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Strict mode still requires an answer for void-returning Java methods #91

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TheWishWithin opened this Issue Jun 16, 2018 · 14 comments

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5 participants
@TheWishWithin
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TheWishWithin commented Jun 16, 2018

  • I am running the latest version
  • I checked the documentation and found no answer
  • I checked to make sure that this issue has not already been filed

Expected Behavior

I find it strange that in strict mode, even void returning Java methods require an answer.
At least in most of my cases, I really don't do anything with mocked void-methods, except for verifying that they've been called with the expected arguments.
So it seems pointless to me that I absolutely have to either enable relaxed mode or declare the behaviour with every {...}.

I think in general I get it, that you'd have to provide an answer for a method, that does return something since it keeps you from forgetting to define a clear return value (which is most likely required somewhere). Of course, you could also say that same for void methods, where you'd forget about defined the mocked behaviour, but here I think that in a good design, you wouldn't have to define a lot of logic in most cases.

Steps to Reproduce

Below is a very simply example to see what I mean (yes, I'm mocking a List to verify that clear() was called, but I would never do that in actual code ;)).

Context

  • MockK version: 1.8.3
  • OS: Windows 10
  • Kotlin version: 1.2.50
  • JDK version: 1.7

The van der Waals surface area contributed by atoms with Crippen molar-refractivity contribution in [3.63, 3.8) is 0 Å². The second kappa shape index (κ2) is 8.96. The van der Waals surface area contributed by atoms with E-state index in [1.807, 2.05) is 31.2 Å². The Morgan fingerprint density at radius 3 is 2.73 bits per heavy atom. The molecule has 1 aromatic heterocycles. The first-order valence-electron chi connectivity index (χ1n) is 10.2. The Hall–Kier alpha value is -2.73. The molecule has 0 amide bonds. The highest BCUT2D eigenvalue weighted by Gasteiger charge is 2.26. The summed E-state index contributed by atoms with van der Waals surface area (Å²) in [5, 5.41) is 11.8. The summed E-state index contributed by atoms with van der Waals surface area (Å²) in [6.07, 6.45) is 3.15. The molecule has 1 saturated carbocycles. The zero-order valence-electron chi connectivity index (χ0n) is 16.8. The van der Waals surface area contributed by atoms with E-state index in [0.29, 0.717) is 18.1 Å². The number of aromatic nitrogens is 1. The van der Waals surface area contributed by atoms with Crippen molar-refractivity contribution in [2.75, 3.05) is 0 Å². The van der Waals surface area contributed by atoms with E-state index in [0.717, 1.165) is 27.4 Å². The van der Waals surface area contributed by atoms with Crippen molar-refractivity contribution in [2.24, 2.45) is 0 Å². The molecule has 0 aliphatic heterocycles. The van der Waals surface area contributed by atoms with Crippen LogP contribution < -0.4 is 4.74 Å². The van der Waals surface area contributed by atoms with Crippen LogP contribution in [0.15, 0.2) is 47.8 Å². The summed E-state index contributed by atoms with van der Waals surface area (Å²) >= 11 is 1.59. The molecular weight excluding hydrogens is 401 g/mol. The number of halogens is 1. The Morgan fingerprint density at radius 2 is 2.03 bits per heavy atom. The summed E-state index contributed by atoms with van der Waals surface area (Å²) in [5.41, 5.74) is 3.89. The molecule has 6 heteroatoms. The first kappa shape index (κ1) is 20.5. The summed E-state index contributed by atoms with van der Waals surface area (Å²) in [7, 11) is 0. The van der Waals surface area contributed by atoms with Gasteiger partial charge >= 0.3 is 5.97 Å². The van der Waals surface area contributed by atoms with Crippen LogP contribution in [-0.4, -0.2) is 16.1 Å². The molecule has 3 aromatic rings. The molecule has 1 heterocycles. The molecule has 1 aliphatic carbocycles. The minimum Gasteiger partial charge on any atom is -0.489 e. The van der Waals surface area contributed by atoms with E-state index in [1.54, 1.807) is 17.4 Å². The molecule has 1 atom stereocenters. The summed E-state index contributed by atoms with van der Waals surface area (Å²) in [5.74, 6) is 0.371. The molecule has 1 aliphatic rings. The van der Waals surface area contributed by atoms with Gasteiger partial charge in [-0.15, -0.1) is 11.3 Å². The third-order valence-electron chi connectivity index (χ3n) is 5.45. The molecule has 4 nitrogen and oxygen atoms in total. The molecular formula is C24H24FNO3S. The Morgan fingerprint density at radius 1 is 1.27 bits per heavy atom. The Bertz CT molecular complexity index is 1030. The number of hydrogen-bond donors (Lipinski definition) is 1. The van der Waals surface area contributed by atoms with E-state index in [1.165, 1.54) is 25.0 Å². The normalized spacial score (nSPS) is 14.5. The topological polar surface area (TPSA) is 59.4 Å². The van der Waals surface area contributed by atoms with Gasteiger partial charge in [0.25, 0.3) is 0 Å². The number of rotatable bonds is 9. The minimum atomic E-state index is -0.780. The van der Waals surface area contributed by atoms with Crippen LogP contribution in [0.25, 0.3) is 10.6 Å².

• Type of test: unit test

Stack trace

io.mockk.MockKException: no answer found for: List(#1).clear()

	at io.mockk.impl.stub.MockKStub.defaultAnswer(MockKStub.kt:91)
	at io.mockk.impl.stub.MockKStub.answer(MockKStub.kt:43)
	at io.mockk.impl.recording.states.AnsweringState.call(AnsweringState.kt:15)
	at io.mockk.impl.recording.CommonCallRecorder.call(CommonCallRecorder.kt:48)
	at io.mockk.impl.stub.MockKStub.handleInvocation(MockKStub.kt:199)
	at io.mockk.impl.instantiation.JvmMockFactoryHelper$mockHandler$1.invocation(JvmMockFactoryHelper.kt:23)
	at io.mockk.proxy.jvm.advice.Interceptor.call(Interceptor.kt:20)
	at io.mockk.proxy.jvm.advice.BaseAdvice.handle(BaseAdvice.kt:42)
	at io.mockk.proxy.jvm.advice.jvm.JvmMockKProxyInterceptor.interceptNoSuper(JvmMockKProxyInterceptor.java:45)
	at net.bytebuddy.renamed.java.util.List$ByteBuddy$CrWJvDWe.clear(Unknown Source)
	at org.example.mockk.FooTest$Foo.clearList(FooTest.kt:23)
	at org.example.mockk.FooTest.shouldClearList(FooTest.kt:15)
	at sun.reflect.NativeMethodAccessorImpl.invoke0(Native Method)
	at sun.reflect.NativeMethodAccessorImpl.invoke(NativeMethodAccessorImpl.java:62)
	at sun.reflect.DelegatingMethodAccessorImpl.invoke(DelegatingMethodAccessorImpl.java:43)